The Minister said that these were minor changes and that under the Act he was required to report them to the House. I believe that each time a minor change is reported it will lead to further questions. I have three questions that I wish to put to the Minister. Perhaps he will reply now or, if he wishes, in writing later. New Regulation 17A in 3(3) appears to offer the choice to disabled people whether to claim unemployment benefit or incapacity benefit. Can the Minister tell us what information and guidance will be given to claimants about which way to sign on? When it is wise for them to sign on, will they be eligible for contributory unemployment benefit? Affecting the whole of this matter will be the implications posed by the jobseeker's allowance.

The second question concerns appeals. It would be helpful if the Minister could give the House some guidance about the role of the medical assessor. When we debated the Bill in this House the Minister said that the assessor would give advice openly, but would leave the room while the tribunal deliberated. Will the claimant or his representative be able to cross-question the medical assessor on the advice that he or she has given to the tribunal?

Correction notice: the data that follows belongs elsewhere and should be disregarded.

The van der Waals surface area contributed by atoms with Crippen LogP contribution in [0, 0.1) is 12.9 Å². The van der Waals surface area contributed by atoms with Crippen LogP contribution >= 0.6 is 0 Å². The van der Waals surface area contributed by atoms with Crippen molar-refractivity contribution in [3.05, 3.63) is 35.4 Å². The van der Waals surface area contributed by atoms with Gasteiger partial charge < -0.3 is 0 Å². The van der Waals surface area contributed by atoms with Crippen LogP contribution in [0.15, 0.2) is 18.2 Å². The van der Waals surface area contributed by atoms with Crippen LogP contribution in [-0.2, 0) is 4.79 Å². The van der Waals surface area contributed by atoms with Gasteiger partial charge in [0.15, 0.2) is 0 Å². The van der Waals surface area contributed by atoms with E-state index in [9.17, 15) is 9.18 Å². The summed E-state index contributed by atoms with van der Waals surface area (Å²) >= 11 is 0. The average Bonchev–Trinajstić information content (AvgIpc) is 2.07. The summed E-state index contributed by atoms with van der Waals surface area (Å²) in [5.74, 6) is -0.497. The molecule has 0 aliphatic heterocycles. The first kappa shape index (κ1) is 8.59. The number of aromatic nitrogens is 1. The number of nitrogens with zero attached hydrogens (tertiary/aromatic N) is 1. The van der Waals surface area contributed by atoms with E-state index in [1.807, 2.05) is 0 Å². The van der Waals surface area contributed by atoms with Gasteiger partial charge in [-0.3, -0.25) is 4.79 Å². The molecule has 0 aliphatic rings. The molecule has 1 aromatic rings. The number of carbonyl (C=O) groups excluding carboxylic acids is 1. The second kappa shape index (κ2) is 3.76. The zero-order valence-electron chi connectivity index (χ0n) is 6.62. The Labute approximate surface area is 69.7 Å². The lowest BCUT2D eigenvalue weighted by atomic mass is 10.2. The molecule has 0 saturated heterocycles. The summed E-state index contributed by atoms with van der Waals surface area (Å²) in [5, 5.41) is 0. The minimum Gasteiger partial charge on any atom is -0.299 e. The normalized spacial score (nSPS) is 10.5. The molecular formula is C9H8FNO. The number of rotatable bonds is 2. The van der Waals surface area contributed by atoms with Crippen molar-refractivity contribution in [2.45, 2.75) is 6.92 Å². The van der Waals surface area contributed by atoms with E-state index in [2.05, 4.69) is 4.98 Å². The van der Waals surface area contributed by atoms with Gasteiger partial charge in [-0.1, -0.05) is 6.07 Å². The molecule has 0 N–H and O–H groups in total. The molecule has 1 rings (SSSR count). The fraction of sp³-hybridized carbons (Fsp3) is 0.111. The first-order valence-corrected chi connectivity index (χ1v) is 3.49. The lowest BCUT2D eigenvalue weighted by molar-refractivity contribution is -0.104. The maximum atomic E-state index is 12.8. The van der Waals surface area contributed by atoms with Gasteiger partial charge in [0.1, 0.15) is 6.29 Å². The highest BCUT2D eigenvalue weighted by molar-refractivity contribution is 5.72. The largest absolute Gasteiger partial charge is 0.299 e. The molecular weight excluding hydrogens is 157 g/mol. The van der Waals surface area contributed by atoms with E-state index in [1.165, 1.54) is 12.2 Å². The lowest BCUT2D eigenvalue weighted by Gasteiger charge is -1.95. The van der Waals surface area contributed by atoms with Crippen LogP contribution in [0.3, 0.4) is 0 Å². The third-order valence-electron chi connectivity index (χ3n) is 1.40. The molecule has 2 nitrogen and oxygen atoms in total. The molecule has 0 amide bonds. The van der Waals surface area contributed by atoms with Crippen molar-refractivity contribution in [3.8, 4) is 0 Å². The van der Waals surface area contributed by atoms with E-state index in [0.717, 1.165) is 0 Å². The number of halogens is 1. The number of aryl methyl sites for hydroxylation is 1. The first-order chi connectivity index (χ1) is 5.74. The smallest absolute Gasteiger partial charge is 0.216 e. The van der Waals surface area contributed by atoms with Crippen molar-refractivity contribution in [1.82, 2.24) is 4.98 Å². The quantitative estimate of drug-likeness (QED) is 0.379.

I also understand that some confusion remains about whether someone who claims to be exempt from the all-work test, but has been refused exemption by the benefits agency and the medical service, has a right of appeal against that decision. If so, to whom? If not, what right of redress does that person have?

The third question concerns the interlocking of these regulations with other benefits, such as housing benefit and child benefit. I believe that the Minister in another place confirmed that someone could have his disability premium on these benefits backdated as long as there was acceptable evidence. Can the Minister say what acceptable evidence is? For example, will it be certification by the GP, or will some other form of evidence be regarded as acceptable?

With those three questions, without welcoming the regulations we accept the need to have them.

Earl Russell